And They’re Off.…..!
“Civilization begins with distillation.” William Faulkner
“Civilization begins with distillation.” William Faulkner
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Faulkner, from the very beginning of his career, drank while he wrote. He claimed, “I usually write at night. I always keep my whiskey within reach.” I confess, over the years I have shared this writing ritual with him. It has made for some very interesting conversations with network standards and practice executives over certain passages of dialog and character behavior…
In the early 1800’s, doctors used the word julep to describe “a kind of liquid medicine.” These were remedies in which leaves from the mentha family were used to soften the taste of the medication. Of course, this is not to suggest the Mint Julep is good for you, but it may be what Faulkner had in mind when he said, “Isn’t anythin’ Ah got whiskey won’t cure.” He was so much an authority on the drink that the famous Musso & Frank Grill in Los Angeles let him mix his own.
Every year, on the first Saturday in May, the best 3 year old thoroughbred horses in the country gather to “Run For the Roses” at Churchill Downs in Kentucky.
And in our house the Kentucky Derby is a holiday — As big and celebrated as Thanksgiving, Christmas and Easter. I’ve spent many a Thanksgiving at the track being thankful for the long-shots, the day after Christmas the family heads to opening day at Santa Anita, and Easter marks the start of our Derby handicapping.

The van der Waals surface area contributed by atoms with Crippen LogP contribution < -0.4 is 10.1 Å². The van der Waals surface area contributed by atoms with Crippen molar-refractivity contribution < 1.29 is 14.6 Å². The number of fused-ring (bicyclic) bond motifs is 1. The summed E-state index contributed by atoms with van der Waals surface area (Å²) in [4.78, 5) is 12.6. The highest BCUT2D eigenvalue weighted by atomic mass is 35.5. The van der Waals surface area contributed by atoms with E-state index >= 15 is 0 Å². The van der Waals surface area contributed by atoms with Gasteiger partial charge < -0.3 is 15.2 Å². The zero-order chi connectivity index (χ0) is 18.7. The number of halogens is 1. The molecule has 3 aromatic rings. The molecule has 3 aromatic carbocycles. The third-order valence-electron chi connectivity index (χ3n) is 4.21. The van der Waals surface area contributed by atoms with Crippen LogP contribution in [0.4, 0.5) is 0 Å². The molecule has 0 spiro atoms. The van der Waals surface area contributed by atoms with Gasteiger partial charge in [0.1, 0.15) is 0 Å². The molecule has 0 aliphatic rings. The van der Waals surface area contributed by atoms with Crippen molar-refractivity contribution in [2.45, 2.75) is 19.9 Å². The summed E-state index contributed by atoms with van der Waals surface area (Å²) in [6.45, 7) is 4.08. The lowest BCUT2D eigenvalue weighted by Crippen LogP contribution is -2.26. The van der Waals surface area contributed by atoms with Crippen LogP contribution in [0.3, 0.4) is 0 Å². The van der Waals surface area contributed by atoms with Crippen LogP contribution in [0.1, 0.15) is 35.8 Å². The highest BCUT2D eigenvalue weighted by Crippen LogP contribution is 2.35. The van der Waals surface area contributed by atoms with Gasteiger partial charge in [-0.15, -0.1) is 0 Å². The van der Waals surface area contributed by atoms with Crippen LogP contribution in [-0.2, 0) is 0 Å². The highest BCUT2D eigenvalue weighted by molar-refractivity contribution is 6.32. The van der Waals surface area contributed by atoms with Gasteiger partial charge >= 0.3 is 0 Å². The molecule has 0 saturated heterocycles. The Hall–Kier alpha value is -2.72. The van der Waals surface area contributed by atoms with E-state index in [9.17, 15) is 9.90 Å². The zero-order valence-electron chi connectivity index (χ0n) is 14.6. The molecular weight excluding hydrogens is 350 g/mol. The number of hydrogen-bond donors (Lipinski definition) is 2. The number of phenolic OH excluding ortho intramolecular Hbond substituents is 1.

Everyone has their own way of handicapping – Horse owners will tell you jockeys don’t make a difference, trainers will tell you a jockey can make the horse, and jockeys will tell you that even under the most perfect circumstances, excellent breeding and pedigree, good track conditions, favorable post position, etc., luck will be the deciding factor. And in our house we will always bet on the grey.
There’s a lot of superstition and tradition that goes along with the track. Years ago, I was standing at the rail with one of my best friends, Cecily Adams, and her dad, Don, and a bunch of his cronies. Great famous funny men, who were all big racing fans — Harvey Korman, Dick Van Patten, Dick Yarmy, and Tim Conway. It was like being in a Damon Runyon novel or a Bukowski poem – but with a lot more punch lines.
These guys were such devoted fans, that when you went to Don’s “office” for a meeting it was his box at Hollywood Park. Back in the day, these guys would only take bookings at clubs near a racetrack.
That particular day I was with them, Don was down. He had been having a losing streak that had lasted weeks. When I suggested that he just buy a win ticket on every horse in the field to guarantee a winner and bust the streak, he looked at me like I had kicked his dog and said, “That would be cheating.”
One day my Daddy and I were at Oaklawn in Hot Springs, Arkansas — it’s a great old racetrack with one of the best drink and oyster bars in the area – and we were on a losing streak.
Our picks were so cold that we ended up throwing the program on the ground and pitching pennies at the names, handicapping be damned. Win or lose, there is nothing like watching those beautiful animals doing what they were born to do – and when your 12 to 1 shot noses out the favorite, it’s sublime. And a hell of a way to break a streak.